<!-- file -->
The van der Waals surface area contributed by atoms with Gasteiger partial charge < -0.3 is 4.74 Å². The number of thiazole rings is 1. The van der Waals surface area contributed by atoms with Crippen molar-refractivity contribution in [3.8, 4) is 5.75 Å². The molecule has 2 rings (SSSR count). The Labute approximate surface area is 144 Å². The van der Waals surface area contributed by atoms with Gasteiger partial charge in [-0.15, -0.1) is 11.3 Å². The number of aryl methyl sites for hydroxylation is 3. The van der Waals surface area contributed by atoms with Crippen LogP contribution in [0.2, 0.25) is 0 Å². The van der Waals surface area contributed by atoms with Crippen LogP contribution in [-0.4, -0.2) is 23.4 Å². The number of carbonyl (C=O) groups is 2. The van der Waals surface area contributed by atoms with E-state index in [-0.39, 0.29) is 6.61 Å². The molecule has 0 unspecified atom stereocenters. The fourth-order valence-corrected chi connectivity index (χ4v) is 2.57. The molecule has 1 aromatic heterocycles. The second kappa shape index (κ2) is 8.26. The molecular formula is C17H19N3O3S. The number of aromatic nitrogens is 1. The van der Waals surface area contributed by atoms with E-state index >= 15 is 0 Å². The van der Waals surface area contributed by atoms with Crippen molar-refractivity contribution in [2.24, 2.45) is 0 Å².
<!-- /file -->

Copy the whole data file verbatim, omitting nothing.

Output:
The van der Waals surface area contributed by atoms with Gasteiger partial charge < -0.3 is 4.74 Å². The number of thiazole rings is 1. The van der Waals surface area contributed by atoms with Crippen molar-refractivity contribution in [3.8, 4) is 5.75 Å². The molecule has 2 rings (SSSR count). The Labute approximate surface area is 144 Å². The van der Waals surface area contributed by atoms with Gasteiger partial charge in [-0.15, -0.1) is 11.3 Å². The number of aryl methyl sites for hydroxylation is 3. The van der Waals surface area contributed by atoms with Crippen LogP contribution in [0.2, 0.25) is 0 Å². The van der Waals surface area contributed by atoms with Crippen LogP contribution in [-0.4, -0.2) is 23.4 Å². The number of carbonyl (C=O) groups is 2. The van der Waals surface area contributed by atoms with E-state index in [-0.39, 0.29) is 6.61 Å². The molecule has 0 unspecified atom stereocenters. The fourth-order valence-corrected chi connectivity index (χ4v) is 2.57. The molecule has 1 aromatic heterocycles. The second kappa shape index (κ2) is 8.26. The molecular formula is C17H19N3O3S. The number of aromatic nitrogens is 1. The van der Waals surface area contributed by atoms with E-state index >= 15 is 0 Å². The van der Waals surface area contributed by atoms with Crippen molar-refractivity contribution in [2.24, 2.45) is 0 Å².